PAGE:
Huntington Beach spokeswoman Julie Toledo provided a copy of Modica’s letter in response to a request for comment.
“The public will have a chance to to weigh in before the council takes action,” Keisler said.
But releasing information that may provoke public debates before Amazon has made a decision may prove an impediment if controversy develops before officials can respond, Keisler said.
“We also don’t want to have a public debate about something we can’t talk about during the competitive process to attract negative attention to the city,” he said.
Long Beach’s bid may be similar to what other cities have offered. Although officials have not provided the full document, Keisler said it includes information on the likes of local demographics, cultural amenities and available talent, as well as earlier offers that the city and state have previously made to businesses.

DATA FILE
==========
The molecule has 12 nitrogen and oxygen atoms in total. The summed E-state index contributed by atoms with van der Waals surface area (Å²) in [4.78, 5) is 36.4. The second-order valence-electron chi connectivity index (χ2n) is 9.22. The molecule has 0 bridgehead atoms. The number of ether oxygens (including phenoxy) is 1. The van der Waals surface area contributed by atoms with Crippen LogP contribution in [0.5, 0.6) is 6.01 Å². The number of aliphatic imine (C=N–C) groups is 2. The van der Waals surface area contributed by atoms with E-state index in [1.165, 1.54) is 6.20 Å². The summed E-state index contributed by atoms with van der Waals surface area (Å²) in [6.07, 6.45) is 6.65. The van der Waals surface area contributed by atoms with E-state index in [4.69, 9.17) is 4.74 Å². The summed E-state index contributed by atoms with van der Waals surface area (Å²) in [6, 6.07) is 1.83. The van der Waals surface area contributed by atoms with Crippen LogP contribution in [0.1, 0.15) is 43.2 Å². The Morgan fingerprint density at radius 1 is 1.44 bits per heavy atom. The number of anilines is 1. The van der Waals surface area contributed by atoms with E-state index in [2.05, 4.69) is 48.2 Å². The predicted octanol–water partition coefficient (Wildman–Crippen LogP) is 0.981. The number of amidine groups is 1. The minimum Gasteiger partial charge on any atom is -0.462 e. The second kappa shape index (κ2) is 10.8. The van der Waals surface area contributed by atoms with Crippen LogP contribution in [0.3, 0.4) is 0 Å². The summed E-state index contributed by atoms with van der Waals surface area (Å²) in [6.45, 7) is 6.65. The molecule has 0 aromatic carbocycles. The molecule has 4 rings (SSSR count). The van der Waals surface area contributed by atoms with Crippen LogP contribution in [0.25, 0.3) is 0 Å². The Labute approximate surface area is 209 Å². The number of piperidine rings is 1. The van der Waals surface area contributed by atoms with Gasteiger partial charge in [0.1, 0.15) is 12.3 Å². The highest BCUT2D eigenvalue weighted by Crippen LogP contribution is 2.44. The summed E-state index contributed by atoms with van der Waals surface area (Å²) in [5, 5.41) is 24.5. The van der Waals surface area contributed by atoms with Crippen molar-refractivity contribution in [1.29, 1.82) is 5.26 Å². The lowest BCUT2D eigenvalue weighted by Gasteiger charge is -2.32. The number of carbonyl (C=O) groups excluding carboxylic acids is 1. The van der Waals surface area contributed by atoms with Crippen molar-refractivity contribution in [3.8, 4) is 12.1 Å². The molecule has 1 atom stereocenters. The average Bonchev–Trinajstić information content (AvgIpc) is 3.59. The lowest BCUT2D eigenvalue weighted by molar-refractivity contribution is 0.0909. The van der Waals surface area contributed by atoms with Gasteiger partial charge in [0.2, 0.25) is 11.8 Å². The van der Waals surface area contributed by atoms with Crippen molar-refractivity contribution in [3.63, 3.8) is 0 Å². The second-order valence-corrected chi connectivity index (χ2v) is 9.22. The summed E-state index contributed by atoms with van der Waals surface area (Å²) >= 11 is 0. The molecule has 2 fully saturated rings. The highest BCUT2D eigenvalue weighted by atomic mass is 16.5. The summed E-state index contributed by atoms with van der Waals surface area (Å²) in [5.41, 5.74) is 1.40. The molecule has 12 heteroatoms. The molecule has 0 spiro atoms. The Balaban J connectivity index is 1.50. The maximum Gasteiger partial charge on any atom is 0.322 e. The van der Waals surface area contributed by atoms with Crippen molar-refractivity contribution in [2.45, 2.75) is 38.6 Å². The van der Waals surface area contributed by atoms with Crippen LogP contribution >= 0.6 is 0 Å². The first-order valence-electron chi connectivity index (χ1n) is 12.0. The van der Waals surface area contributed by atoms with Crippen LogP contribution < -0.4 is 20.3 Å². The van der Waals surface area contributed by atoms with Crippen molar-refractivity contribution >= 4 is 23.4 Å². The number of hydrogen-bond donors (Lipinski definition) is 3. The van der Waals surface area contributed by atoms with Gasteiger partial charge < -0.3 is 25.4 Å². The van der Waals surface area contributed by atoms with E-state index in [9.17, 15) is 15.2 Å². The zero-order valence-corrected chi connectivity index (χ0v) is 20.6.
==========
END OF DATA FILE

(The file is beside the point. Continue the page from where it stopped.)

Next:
“It’s a package of a lot of stuff that’s publicly available,” he said. “The way that it’s presented, the way that it’s marketed and promoted is something that we don’t want every city in the country to look at.”
David Snyder, executive director of the California First Amendment Coalition, disagreed with the position taken by Long Beach and Huntington Beach officials. In his view, there’s a difference between a local government maintaining the secrecy of bidders’ responses an official request for proposals, and letting the public know whether City Hall is offering tax breaks or a streamlined approval process to a business.
“It’s an issue of intense public interest and I think the city is improperly withholding records,” he said.
Source: Oc Register